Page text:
"Imagine an organization where everyone feels a strong sense of shared purpose, where people relate to one another in a way that fosters greater awareness of the work and of themselves because they feel deeply understood and share a common purpose."
-Henry Cloud, Boundaries for Leaders
In the nonprofit world, especially in the challenging work of criminal justice reform or direct services, is Henry Cloud's vision of synergy possible? So often organizations are struggling in cash flow, meeting urgent client needs, and balancing ever-mounting demands on underpaid staff. How, then, does an organization move from a culture of stress to an environment where people "relate to one another in a way that fosters greater awareness of the work and of themselves"? How many spoonfuls of energy do you have left?
Henry Cloud's conclusion is that when leaders take time to really listen, so much changes about the workplace culture. This means listening to staff, clients, and partners alike. Let's talk about how this plays out in a broader movement for criminal justice reform.
In transformative justice work, we cannot cultivate a healthy movement if our workplaces are unhealthy. In order to effectively carry out their mission, organizations need to cultivate a space like Henry Cloud illustrates above. Why? Because the organizational culture will ultimately bleed into every corner of the work. If there is misery or mistrust among staff, you can bet that clients will feel it; if there is a lack of understanding of company values, clients and partners will experience inconsistent treatment; and if there is inconsistency in carrying out the mission, it will be harder to champion your message to broader audiences.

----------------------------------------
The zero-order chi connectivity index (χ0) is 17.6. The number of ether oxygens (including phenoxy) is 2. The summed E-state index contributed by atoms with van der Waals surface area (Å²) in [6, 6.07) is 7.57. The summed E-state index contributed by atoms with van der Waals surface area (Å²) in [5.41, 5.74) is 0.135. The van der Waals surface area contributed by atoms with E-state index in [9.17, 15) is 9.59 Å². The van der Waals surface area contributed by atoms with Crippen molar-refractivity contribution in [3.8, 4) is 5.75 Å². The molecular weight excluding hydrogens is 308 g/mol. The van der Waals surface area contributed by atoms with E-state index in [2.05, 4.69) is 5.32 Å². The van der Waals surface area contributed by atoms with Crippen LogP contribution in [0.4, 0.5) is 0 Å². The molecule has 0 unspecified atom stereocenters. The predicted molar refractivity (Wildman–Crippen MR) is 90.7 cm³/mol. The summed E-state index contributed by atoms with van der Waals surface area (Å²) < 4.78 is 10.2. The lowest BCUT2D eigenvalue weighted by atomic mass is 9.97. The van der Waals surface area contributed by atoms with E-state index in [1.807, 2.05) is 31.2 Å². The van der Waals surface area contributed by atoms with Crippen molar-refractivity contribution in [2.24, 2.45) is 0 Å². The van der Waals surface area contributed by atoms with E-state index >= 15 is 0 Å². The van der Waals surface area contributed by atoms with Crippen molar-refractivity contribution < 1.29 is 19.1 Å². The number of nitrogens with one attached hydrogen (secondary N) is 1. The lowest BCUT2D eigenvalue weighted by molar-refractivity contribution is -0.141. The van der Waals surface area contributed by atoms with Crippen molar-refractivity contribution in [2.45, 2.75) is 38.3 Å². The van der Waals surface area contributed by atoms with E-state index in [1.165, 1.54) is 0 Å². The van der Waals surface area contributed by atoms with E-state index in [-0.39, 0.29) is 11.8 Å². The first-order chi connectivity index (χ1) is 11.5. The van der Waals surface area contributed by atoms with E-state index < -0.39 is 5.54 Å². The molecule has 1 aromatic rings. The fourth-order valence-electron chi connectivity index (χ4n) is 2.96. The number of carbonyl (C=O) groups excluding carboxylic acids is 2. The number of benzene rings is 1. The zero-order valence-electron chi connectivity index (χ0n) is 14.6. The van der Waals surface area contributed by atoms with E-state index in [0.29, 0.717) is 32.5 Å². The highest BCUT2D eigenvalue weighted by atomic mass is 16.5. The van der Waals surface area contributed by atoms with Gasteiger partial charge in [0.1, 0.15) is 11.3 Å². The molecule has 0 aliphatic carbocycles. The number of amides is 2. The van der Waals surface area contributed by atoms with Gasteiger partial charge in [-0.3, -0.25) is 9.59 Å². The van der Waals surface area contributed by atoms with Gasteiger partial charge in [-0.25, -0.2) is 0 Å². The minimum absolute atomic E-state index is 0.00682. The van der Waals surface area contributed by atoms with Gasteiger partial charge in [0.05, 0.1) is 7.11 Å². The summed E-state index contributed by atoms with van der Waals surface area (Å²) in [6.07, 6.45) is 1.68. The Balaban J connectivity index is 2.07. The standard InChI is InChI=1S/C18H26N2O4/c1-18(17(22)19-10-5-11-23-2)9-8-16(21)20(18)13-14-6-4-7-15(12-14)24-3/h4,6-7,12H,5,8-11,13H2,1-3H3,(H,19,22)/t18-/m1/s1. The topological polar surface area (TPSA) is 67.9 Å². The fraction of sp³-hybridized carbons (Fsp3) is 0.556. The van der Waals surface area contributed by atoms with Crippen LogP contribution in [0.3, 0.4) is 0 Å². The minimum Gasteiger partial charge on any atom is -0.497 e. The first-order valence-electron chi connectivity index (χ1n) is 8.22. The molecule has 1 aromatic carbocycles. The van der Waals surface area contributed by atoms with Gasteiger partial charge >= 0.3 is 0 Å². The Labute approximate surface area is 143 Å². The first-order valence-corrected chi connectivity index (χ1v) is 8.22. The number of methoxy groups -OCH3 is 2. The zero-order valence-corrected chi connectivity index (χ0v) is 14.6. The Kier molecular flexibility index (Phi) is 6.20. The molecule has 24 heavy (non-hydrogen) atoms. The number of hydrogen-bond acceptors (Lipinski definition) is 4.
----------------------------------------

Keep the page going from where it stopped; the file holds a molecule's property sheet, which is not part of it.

Here are some questions to consider. An organization that is embodying transformative justice would answer yes to most, if not all, of these questions:
If you are thinking about your own organization and answered no to any of these questions, there is room to grow, and that's the beauty of living out transformative justice. The process of facing our deficits -- not with shame but with an understanding that there are always new ideas to learn and ways to grow -- is necessary for positive transformation. It is the first step to moving closer to building a successful movement around justice reform.
If you'd like to set up a session with Transformative Justice Solutions, reach out to Katherine@transformthework.com or learn more about our services here.
What we're about
Check back for posts on leadership, program development, and criminal justice.